The British documentary about Roy Andersson, Being a Human Person by Fred Scott, has recently had its première, a retrospective of Roy Andersson films is being shown, and an exhibition of behind-the-scenes material from his films opens tomorrow, 28 October, at the Swedish Embassy residence in London. On 6 November Silver Lion, EFA and Guldbagge Award winner About Endlessness (Om det oändliga) premières at British cinemas.
In documenting this process, Being a Human Person becomes a powerful meditation on the relationship between art and artist, and a heartbreakingly honest portrait of one of the most startlingly original and unremittingly humane directors in world cinema.
“We’re just so heartened that Fred’s humanistic portrait of Roy has caught the imagination of so many critics and audiences in the UK. It’s a testament to Roy’s standing as a living legend of world cinema that Being A Human Person has sparked such a powerful conversation about his work, and we’re forever grateful to him, and everyone at Studio 24, for trusting us to do his story justice,” says the film’s producer Mike Brett.
A recent review in The Guardian (Wendy Ide) gave the film four out of five stars:
“In advance of the release of his most recent film, the Venice Silver Lion-winning About Endlessness, this terrific, unexpectedly moving documentary portrait captures the man at work.”
Being a Human Person is co-produced with Studio 24 and has been granted co-production funding from the Swedish Film Institute. At the time of writing, no date has been set for when it will be shown in Sweden. It will eventually have its television première on culture programme K Special.
British distributor and theatre owner Curzon Cinemas is taking an ambitious initiative focusing on Roy Andersson and his films. This at a time when many other cinema chains and film distributors are closing down or limiting their activities in the UK. Roy Andersson’s latest and, he claims, last feature film About Endlessness, for which he won the Silver Lion in Venice last year, premières on British cinema screens on 6 November. In addition, Curzon is screening a retrospective series of the three previous films in what was planned as a trilogy, but ended up as a quadrilogy, starting with Songs from the Second Floor (Sånger från andra våningen). The screenings have pre-recorded introductions by figures such as Mike Leigh. Curzon is also distributing Being a Human Person.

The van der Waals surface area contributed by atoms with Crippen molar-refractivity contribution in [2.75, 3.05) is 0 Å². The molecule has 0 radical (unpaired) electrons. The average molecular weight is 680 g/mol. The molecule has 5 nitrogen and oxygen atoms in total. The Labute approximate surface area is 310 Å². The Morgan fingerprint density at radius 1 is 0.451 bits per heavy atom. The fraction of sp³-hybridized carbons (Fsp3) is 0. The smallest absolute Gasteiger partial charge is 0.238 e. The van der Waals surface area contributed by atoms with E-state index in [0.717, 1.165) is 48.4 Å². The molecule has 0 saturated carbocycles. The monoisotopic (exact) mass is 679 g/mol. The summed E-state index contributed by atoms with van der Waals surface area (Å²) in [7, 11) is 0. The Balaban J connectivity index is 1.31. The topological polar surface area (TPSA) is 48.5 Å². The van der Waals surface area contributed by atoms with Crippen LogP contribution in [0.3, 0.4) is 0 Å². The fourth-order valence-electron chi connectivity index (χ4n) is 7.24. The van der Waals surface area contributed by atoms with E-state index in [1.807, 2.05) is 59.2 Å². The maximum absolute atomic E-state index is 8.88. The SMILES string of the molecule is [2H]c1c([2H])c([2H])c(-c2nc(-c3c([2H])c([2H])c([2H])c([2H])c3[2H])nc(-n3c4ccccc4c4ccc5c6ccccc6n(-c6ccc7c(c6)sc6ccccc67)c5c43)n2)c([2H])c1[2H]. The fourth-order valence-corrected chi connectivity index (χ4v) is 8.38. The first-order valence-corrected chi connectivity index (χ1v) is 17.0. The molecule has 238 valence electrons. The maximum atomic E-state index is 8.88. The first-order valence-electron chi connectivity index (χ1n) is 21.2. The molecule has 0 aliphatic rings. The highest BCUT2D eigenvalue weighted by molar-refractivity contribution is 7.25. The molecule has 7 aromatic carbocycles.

To increase awareness about the Curzon initiative, the Swedish Embassy in London is hosting a Covid-safe exhibition at the embassy residence for the press and a small group of Roy Andersson fans.
“The Swedish Embassy in London is one of very few embassies or cultural institutions in the UK to hold any physical cultural events since the pandemic began. The Roy Andersson exhibition will also be documented, so that it can be made available to a wider audience in digital form,” says Pia Lundberg, Sweden’s Counsellor for Cultural Affairs in the UK.
One of the producers behind About Endlessness, Johan Carlsson, will be in attendance in London during the week.
The Swedish Film Institute is a collective voice for film in Sweden, and a meeting-place for experiences and insights that elevate film on all levels. We preserve and make available Sweden’s film heritage, work to educate children and young people in film and moving images, support the production, distribution and screening of valuable film, and represent Swedish film internationally. A broad diversity of narratives establishes discussions and insights that strengthen the individual and our democracy. Together, we enable more people to create, experience and be enriched by film.